Salalah, Oman is well known as paradise to the people of the Persian Gulf, yet most of the world has never heard of this charming town of 180,000 lying quietly on the Arabian Sea.
Tourists by the thousands flock to its shores from neighboring towns and countries during its annual monsoon season, which brings cooling rain to the scalding atmosphere and turns the arid desert lush green.
I’ve twice visited post-monsoon Salalah and was amazed at its green desert, turquoise ocean waters and one more Salalah specialty – its frankincense. Found in very few parts of the world, frankincense trees are abundant throughout Dhofar, the region where Salalah lies. Short and scrubby, they’re not much to look at, but the frankincense they produce is so unique and amazing.
Frankincense is a resin found inside the tree and can be seen by slicing back a portion of its white bark.
Frankincense is harvested by draining the trees of this resin, letting it dry over a period of time, then chopping it into tiny bits.
These pieces of frankincense are then bagged and sold.
Not all frankincense is alike. Darker pieces are frequently used for incense while lighter pieces typically mean higher quality and are utilized for health purposes. Omanis chew the light bits of frankincense or steep them in tea to help with arthritis, asthma, inflammation, swelling and other medical conditions.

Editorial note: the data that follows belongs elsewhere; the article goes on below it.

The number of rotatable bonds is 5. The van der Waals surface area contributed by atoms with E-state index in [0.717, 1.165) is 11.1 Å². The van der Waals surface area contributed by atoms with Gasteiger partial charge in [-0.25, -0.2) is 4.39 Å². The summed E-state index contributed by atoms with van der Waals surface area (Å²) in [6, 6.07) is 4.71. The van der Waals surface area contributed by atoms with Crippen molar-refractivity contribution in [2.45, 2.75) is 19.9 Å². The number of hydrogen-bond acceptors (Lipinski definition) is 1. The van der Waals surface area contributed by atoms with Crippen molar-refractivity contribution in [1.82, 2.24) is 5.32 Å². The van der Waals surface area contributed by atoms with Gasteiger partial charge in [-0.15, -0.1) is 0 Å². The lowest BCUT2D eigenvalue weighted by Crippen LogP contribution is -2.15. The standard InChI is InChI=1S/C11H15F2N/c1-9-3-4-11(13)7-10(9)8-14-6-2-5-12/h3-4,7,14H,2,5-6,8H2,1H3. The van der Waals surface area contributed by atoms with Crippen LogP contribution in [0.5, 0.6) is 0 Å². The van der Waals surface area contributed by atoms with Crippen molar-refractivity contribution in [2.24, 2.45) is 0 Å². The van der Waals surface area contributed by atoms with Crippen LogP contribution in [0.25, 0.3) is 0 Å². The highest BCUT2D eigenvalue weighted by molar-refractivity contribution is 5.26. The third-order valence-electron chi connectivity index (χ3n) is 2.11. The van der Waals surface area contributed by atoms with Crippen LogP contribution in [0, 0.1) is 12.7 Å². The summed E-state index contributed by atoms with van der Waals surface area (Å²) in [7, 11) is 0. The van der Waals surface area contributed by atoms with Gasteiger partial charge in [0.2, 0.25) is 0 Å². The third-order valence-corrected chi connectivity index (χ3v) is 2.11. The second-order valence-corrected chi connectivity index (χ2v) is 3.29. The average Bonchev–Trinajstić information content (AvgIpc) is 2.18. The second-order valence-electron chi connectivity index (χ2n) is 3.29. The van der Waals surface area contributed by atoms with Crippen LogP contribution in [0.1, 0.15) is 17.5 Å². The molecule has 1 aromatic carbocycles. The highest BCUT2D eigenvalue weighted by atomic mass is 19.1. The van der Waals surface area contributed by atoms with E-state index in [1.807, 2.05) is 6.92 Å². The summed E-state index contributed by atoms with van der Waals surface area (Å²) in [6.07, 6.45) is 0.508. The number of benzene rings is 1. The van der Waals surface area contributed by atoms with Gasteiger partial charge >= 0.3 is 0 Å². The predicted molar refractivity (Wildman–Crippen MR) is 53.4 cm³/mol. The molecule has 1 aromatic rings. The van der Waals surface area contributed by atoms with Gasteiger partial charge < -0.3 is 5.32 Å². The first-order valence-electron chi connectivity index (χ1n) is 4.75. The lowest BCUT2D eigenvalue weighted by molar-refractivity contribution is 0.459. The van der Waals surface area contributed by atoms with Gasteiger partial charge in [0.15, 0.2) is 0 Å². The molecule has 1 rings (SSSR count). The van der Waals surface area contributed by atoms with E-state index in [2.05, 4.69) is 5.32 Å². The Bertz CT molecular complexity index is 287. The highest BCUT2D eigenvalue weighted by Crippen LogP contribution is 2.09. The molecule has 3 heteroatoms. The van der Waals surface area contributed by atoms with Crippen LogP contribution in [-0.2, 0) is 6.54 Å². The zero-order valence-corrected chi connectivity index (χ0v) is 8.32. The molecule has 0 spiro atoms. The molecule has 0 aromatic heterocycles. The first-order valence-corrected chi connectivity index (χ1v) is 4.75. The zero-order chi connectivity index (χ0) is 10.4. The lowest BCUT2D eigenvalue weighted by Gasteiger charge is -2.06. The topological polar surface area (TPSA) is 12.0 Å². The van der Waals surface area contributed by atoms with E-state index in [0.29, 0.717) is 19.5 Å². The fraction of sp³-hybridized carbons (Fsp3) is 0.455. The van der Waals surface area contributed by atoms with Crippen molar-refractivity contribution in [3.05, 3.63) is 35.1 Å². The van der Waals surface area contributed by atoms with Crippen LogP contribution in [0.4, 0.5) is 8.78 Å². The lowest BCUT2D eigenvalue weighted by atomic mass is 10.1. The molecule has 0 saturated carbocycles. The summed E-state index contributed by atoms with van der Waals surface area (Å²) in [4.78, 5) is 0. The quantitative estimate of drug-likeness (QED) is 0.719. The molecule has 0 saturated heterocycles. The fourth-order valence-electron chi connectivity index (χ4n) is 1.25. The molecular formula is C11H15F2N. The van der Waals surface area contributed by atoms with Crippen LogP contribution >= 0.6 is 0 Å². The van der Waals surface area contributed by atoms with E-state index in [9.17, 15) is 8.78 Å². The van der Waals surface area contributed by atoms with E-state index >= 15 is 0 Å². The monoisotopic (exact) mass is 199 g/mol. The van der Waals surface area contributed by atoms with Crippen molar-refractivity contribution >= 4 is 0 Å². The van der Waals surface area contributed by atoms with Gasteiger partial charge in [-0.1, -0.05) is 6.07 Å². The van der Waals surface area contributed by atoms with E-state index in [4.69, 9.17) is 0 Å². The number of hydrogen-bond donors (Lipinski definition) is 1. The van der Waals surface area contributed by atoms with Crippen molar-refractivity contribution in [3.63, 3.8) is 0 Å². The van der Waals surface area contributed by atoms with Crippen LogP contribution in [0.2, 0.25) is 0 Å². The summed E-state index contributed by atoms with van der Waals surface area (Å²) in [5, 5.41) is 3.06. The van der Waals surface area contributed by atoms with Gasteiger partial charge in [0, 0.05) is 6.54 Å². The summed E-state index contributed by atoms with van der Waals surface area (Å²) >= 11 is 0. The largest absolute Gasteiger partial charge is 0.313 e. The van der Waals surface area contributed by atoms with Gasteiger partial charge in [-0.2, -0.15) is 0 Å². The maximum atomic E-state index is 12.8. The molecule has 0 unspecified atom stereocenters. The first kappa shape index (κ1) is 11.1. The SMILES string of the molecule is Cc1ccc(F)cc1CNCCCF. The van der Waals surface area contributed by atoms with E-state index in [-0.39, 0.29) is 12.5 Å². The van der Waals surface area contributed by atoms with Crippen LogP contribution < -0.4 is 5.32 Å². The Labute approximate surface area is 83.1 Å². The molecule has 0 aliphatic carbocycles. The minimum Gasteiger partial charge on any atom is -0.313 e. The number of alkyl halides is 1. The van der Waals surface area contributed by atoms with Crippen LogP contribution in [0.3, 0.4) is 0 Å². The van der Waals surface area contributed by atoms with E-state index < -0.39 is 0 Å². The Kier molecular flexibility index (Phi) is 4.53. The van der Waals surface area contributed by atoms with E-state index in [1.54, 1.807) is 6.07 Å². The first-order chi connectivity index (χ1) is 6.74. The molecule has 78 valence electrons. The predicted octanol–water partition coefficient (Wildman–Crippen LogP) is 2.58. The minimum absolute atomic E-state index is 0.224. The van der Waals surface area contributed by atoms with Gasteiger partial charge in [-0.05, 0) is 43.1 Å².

Putting it in your tea adds an extra bit of spice to your drink, but chewing it is a different matter. It is so gooey it gets very, very stuck in your teeth. If you do decide you want to try to chew it, bite off just a very tiny piece so you won’t be trying to get rid of it for days.
Both light and dark pieces are used in a most appealing way – filling the air of Oman with a heady, spicy scent when burned. Wherever in the country you travel, you’re likely to smell frankincense burning away. Its omnipresence has always caused me to say that frankincense is Oman’s signature scent.
Bags of frankincense are popular items for sale in the souqs of Salalah. They are everywhere in the souqs, along with colorful burners in which bits of the scented resin are placed and burned. They come in such a multitude of colors, that it’s hard to choose which one to buy.
If you travel to Salalah, buy a bag of frankincense and a colorful burner. The flavor and scent of frankincense will always take you back to Oman, no matter where you are.